“1.7 billion were there for his birth. 220 countries tuned in for his first step. The world stood still for that stolen kiss. And as he grew so did technology. An entire human life – recorded on a intricate network of hidden cameras and broadcasted live and uninterrupted 24 hours a day, seven days a week, to an audience around the globe.” — The Truman Show
In 1998, when Paramount Pictures produced “The Truman Show,” starring Jim Carrey, the ability for the public to follow the lives of others 24/7 was simply the realm of fiction. In 2012, the increasing power of the Internet and the coinciding improvements of mobile video technology have turned “Truman’s cinematic nightmare” into a new genre of entertainment: The 24/7 reality show.
For those who love reality TV, there is plenty of additional content available online. In case you didn’t know, you can tune-in to the Big Brother Reality Show on the Internet any time, day or night. The cameras are never turned off, it’s the voyeurs delight. When the show is over there is still plenty of online content available to help you keep up with your favorite houseguest. The entertainment never stops.
HOW THE INTERNET IS CHANGING REALITY TV
On a show like Big Brother the cameras have always been rolling 24/7, it’s just that they had to cram everything down into an action packed 60- to 90-minute segment to fit into the viewing window that the television network provided. That’s the thing with all reality shows; there are hours upon hours of footage capturing reality as it occurs, but most of this footage is never seen. What is seen are the highlights (or lowlights), a form of hyper-reality without the normalcy, the rhythm of everyday life.
What also occurs, in the editing and packaging of a reality is in many cases censorship. The juiciest, ugliest, rawest pieces of content are often removed as a requirement of law or good common decency. Whether you agree with it or not, the Internet is less regulated.
What Big Brother online content is proving is that a fascination with the lives of others, is not so much about action, but suspense — the monotony of waiting, wondering if and when that “moment of magic” will happen. Think of going on a safari and tracking a lion for days, waiting and watching for it to make its move. The additional Big Brother and other reality TV show content found on the Internet slows down the pace of the show and makes it more like well, reality. That said, there is plenty of tension and drama to be found online.
SOCIAL MEDIA MAKES IT A FAMILY AFFAIR
Being able to watch someone 24/7 is both incredibly fascinating and a little eerie. The constant streaming of video content increases the ability for a viewer to become attached to an ordinary contestant, to raise them to celebrity status, and to learn intermittent details about their lives. With the ability of being able to check-in on contestants whenever they want, fans can become attached in a way that has not been possible before.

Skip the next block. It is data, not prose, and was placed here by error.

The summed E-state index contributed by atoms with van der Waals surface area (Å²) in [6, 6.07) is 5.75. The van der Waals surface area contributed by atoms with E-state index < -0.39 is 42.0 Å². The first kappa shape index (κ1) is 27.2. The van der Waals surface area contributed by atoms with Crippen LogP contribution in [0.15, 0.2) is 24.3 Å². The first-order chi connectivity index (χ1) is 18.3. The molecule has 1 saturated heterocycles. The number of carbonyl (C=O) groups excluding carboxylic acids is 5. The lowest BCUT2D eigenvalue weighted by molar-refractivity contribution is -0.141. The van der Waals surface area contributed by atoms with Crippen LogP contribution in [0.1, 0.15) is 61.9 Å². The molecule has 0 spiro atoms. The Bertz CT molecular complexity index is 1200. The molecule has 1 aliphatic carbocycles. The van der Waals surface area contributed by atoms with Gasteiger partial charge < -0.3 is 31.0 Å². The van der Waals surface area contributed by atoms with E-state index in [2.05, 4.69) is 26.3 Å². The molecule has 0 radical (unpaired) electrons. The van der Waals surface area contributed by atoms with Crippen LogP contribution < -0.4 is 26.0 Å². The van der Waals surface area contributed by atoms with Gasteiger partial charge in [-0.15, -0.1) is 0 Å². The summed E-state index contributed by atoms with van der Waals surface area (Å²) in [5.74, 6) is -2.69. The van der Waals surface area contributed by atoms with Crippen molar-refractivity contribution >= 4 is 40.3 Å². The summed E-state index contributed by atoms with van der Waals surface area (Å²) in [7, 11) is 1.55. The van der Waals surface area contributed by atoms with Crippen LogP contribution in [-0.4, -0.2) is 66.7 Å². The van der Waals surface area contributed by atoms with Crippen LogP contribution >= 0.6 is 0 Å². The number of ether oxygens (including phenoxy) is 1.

Social media is increasing the power of the “round-the-clock, never stop 24/7” genre. When you are watching a housemate do that terrible thing late at night, there’s no need to feel guilty for watching. You can use the second screen to join a forum and discuss the situation, or tweet about it to another friend. When the show is over you can still find additional content such as season highlights and interviews with houseguests at the Big Brother website and follow your favorite contestants on Twitter.
We’re all in on the act, like the Truman Show, everyone is part of the experiment. Unlike the Truman Show, the contestants are willing participants, exhibiting their lives like a piece of post modern art displayed in pixels for the rest of the world to see.
HOW DOES THIS ALL END?
The people in the Big Brother House are not there forever, they have agreed to let you watch for a definite and predetermined length of time. They will soon have their privacy back. When the show terminates and they go back to their changed reality; then so must you. Don’t forget you are still in essence only watching a television show; it’s just a much longer episode.
What if you’ve become attached and have become a fan of these larger than life people who lived and breathed upon your television, desktop and mobile screen? Well there is always Twitter and Facebook. Stay connected to your favorite Big Brother peeps long after the show ends via social media. If that doesn’t work… there are always reruns and maybe a new season and a new household of people for you to befriend.
Do you love reality TV? What was your favorite season of Big Brother? Let us know in the comments below.